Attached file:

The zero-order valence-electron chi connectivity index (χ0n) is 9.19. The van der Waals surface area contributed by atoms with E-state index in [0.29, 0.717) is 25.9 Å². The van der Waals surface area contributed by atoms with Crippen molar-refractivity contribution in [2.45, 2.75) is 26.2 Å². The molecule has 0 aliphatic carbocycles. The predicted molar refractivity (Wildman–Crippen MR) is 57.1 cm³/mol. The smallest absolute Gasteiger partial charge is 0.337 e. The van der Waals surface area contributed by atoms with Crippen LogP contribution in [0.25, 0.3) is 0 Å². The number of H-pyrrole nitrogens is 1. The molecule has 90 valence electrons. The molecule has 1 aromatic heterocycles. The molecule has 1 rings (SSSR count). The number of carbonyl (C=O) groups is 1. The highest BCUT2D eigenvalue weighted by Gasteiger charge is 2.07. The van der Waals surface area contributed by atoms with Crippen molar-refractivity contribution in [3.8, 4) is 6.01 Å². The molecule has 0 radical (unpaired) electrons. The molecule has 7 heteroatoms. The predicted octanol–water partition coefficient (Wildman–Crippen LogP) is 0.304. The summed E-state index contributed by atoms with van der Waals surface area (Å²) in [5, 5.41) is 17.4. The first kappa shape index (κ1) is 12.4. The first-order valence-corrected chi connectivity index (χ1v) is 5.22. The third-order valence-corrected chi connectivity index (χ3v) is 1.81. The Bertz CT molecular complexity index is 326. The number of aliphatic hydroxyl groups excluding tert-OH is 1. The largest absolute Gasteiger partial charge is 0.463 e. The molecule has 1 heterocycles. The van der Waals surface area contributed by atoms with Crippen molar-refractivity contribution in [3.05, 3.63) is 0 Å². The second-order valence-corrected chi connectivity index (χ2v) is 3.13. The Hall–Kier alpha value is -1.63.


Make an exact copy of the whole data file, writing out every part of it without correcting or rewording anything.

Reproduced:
The zero-order valence-electron chi connectivity index (χ0n) is 9.19. The van der Waals surface area contributed by atoms with E-state index in [0.29, 0.717) is 25.9 Å². The van der Waals surface area contributed by atoms with Crippen molar-refractivity contribution in [2.45, 2.75) is 26.2 Å². The molecule has 0 aliphatic carbocycles. The predicted molar refractivity (Wildman–Crippen MR) is 57.1 cm³/mol. The smallest absolute Gasteiger partial charge is 0.337 e. The van der Waals surface area contributed by atoms with Crippen LogP contribution in [0.25, 0.3) is 0 Å². The number of H-pyrrole nitrogens is 1. The molecule has 90 valence electrons. The molecule has 1 aromatic heterocycles. The molecule has 1 rings (SSSR count). The number of carbonyl (C=O) groups is 1. The highest BCUT2D eigenvalue weighted by Gasteiger charge is 2.07. The van der Waals surface area contributed by atoms with Crippen molar-refractivity contribution in [3.8, 4) is 6.01 Å². The molecule has 0 radical (unpaired) electrons. The molecule has 7 heteroatoms. The predicted octanol–water partition coefficient (Wildman–Crippen LogP) is 0.304. The summed E-state index contributed by atoms with van der Waals surface area (Å²) in [5, 5.41) is 17.4. The first kappa shape index (κ1) is 12.4. The first-order valence-corrected chi connectivity index (χ1v) is 5.22. The third-order valence-corrected chi connectivity index (χ3v) is 1.81. The Bertz CT molecular complexity index is 326. The number of aliphatic hydroxyl groups excluding tert-OH is 1. The largest absolute Gasteiger partial charge is 0.463 e. The molecule has 1 heterocycles. The van der Waals surface area contributed by atoms with Crippen molar-refractivity contribution in [3.05, 3.63) is 0 Å². The second-order valence-corrected chi connectivity index (χ2v) is 3.13. The Hall–Kier alpha value is -1.63.